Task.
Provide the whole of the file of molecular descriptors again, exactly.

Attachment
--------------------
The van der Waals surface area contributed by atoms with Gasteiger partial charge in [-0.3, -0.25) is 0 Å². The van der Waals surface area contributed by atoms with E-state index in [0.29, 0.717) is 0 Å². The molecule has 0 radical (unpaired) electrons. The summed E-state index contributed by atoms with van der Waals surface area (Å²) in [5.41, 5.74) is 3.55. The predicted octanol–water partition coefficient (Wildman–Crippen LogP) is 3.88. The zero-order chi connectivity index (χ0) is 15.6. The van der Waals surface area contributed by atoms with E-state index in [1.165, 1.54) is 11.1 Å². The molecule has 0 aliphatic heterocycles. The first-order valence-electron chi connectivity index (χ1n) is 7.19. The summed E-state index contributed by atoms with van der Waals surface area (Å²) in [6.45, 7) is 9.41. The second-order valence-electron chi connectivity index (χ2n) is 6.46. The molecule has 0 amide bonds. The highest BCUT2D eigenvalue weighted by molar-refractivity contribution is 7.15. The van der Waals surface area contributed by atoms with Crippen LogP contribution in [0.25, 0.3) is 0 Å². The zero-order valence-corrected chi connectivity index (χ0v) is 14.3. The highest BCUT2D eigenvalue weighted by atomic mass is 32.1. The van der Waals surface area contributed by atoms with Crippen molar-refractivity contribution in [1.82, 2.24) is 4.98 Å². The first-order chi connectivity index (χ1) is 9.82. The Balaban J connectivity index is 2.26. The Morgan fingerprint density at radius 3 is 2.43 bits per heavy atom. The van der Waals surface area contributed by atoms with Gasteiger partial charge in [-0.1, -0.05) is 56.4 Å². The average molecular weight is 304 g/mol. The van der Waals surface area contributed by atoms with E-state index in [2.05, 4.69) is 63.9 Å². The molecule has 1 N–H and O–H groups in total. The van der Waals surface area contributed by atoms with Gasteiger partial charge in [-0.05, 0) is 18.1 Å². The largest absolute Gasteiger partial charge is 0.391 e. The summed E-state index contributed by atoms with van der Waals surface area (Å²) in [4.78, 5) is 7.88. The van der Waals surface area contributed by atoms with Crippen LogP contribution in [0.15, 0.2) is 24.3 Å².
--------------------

The van der Waals surface area contributed by atoms with Gasteiger partial charge in [-0.3, -0.25) is 0 Å². The van der Waals surface area contributed by atoms with E-state index in [0.29, 0.717) is 0 Å². The molecule has 0 radical (unpaired) electrons. The summed E-state index contributed by atoms with van der Waals surface area (Å²) in [5.41, 5.74) is 3.55. The predicted octanol–water partition coefficient (Wildman–Crippen LogP) is 3.88. The zero-order chi connectivity index (χ0) is 15.6. The van der Waals surface area contributed by atoms with E-state index in [1.165, 1.54) is 11.1 Å². The molecule has 0 aliphatic heterocycles. The first-order valence-electron chi connectivity index (χ1n) is 7.19. The summed E-state index contributed by atoms with van der Waals surface area (Å²) in [6.45, 7) is 9.41. The second-order valence-electron chi connectivity index (χ2n) is 6.46. The molecule has 0 amide bonds. The highest BCUT2D eigenvalue weighted by molar-refractivity contribution is 7.15. The van der Waals surface area contributed by atoms with Crippen LogP contribution in [0.25, 0.3) is 0 Å². The zero-order valence-corrected chi connectivity index (χ0v) is 14.3. The highest BCUT2D eigenvalue weighted by atomic mass is 32.1. The van der Waals surface area contributed by atoms with Crippen molar-refractivity contribution in [1.82, 2.24) is 4.98 Å². The first-order chi connectivity index (χ1) is 9.82. The Balaban J connectivity index is 2.26. The Morgan fingerprint density at radius 3 is 2.43 bits per heavy atom. The van der Waals surface area contributed by atoms with Gasteiger partial charge in [-0.1, -0.05) is 56.4 Å². The average molecular weight is 304 g/mol. The van der Waals surface area contributed by atoms with E-state index in [2.05, 4.69) is 63.9 Å². The molecule has 1 N–H and O–H groups in total. The van der Waals surface area contributed by atoms with Gasteiger partial charge in [-0.05, 0) is 18.1 Å². The largest absolute Gasteiger partial charge is 0.391 e. The summed E-state index contributed by atoms with van der Waals surface area (Å²) in [4.78, 5) is 7.88. The van der Waals surface area contributed by atoms with Crippen LogP contribution in [0.15, 0.2) is 24.3 Å².